by Chris Goff
The desire to find balance in one’s life is not new—just prevalent as we all juggle life in the face of Covid. For a while it was us at home, mastering multiple home offices, home schooling and pickup groceries. Then we were back to offices, grocery shopping and schools.
“But wait, a Delta variant? What’s a Delta variant?”
THE HYBRID LIFESTYLE
As a writer with six kids who has always worked from home, you’d think I would have this down. After all, I’ve juggled writing and the endless list of household chores for years. This week, we hit critical mass.
Our daughter, a middle school teacher and mother of our youngest grandchild, was diagnosed with a breakthrough case of Covid and quarantined for 10 days. We all had to be tested.
I developed a toothache that had me driving forty minutes to an emergency dentist and given a 10-day supply of antibiotics before any treatment.
The tree in the front yard of our Michigan home developed a crack, requiring us to cut down the tree or let it fall on the house.
Midweek, a squad of mysterious ants appeared on the upstairs landing–nineteen to be exact. I caught four, killed fifteen, and then they were gone. I Googled and discovered they are “moisture ants” and aren’t going to eat my house, but I still called pest control. They scheduled a tech to come out and told me to call a carpenter to look for a leak.
And did I mention Sullivan?
WE HAVE A GROUND HOG
Sullivan, the ground hog, is a type of marmot, also known as a woodchuck. You might think they are cute little critters, especially when watched from afar, but trust me, they’re not. Ground hogs love their burrows, will defend them tooth and nail, and work cooperatively to burrow. These little beasts can dig up to 45’ of underground tunnels with multiple underground chambers and entrances—a network that can cause patios and floors to crack and backyards to collapse.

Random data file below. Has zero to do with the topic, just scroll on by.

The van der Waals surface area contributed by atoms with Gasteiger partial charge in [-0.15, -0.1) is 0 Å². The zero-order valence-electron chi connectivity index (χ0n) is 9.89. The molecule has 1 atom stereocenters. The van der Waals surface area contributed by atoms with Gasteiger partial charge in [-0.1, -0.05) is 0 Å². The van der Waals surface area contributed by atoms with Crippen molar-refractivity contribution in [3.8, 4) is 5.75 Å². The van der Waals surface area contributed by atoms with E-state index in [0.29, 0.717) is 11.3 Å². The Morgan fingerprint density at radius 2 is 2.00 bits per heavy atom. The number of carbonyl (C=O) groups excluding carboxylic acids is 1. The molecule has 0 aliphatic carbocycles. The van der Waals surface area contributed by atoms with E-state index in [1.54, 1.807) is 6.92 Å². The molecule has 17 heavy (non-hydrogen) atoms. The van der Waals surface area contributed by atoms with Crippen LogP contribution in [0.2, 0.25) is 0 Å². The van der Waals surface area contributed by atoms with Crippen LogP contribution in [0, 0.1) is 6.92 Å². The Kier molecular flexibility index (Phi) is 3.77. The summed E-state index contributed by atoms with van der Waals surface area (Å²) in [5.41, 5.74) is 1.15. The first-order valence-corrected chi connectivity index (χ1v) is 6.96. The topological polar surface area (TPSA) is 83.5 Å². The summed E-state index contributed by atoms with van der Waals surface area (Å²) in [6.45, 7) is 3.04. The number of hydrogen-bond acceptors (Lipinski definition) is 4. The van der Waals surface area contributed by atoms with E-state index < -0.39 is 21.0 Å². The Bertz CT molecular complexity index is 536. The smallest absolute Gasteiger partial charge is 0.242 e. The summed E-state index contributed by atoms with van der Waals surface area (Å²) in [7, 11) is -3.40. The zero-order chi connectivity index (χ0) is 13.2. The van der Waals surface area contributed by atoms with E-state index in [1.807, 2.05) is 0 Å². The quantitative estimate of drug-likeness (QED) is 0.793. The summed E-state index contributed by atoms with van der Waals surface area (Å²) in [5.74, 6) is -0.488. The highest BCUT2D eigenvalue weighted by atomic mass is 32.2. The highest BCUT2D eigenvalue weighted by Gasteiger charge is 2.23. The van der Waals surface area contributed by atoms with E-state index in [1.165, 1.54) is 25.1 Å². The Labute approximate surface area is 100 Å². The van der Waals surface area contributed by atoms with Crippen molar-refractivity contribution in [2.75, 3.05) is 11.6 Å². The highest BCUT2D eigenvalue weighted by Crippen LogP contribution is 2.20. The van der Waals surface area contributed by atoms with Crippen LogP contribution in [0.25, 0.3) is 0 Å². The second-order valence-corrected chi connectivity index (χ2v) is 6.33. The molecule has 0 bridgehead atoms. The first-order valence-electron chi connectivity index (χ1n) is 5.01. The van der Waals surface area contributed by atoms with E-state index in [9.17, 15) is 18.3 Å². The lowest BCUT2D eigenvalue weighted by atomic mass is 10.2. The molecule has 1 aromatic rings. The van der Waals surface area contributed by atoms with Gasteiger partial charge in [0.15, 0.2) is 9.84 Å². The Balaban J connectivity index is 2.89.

Our ground hog is big, extremely intelligent, a great communicator, and quite fertile. This spring he sired four little Sullivans, all of whom now need to find their own place to live. Fall is upon us. Winter is coming. And we were lucky enough to have our house chosen as a potential homestead. I called wildlife control, to be told I ought to just shoot them. Granted, it’s Michigan. Our backyard is big, with a little creek and woods that is home to deer and other wildlife, but I doubt my HOA would appreciate me firing a weapon in the backyard. We opted for a trap.
BACK TO BALANCE
Sitting down to write this, I realized how much my writing has suffered. Focused on household chaos, I’ve been doing writerly things: tech for the Rocky Mountain Chapter of Mystery Writers of America, tech for Rogue Reads, contest judging, blog writing, but I haven’t worked on my book in weeks.
This must change!
There will always be chores, and problems to solve. My daughter is back teaching school. The root canal is done; the pain gone. The ants have marched on.
The tree continues to be a problem. Currently, due to a rain delay, it’s half down. The half toward the road, leaving the weight of the arm overhanging my house to sag toward the roof. For the first time, last night, the branches played taps on the bedroom window in the wind. The tree guys are coming back Monday, provided the tree stands that long.
Still, as Sullivan postures from the meadow, sunbathing on the little bridge and waving goodbye to the possum and raccoons (who have proven much easier to trap), I have not given up hope. Nae, I’ve come up with a plan. I’m going to do what the genius’ do! Nikola Tesla slept for only a couple of hours each night but napped liberally. Leonardo Da Vinci practiced Polyphasic sleep – four hours up, twenty minutes sleeping. Thomas Edison, who has been accused of disrupting our circadian rhythms with his invention of the light bulb, reportedly slept a mere three to four hours a night and regarded sleep as a “waste of time, a heritage from our cave days.”
I’ll let you know how it goes.
How about you? How many hours of sleep do you need a night?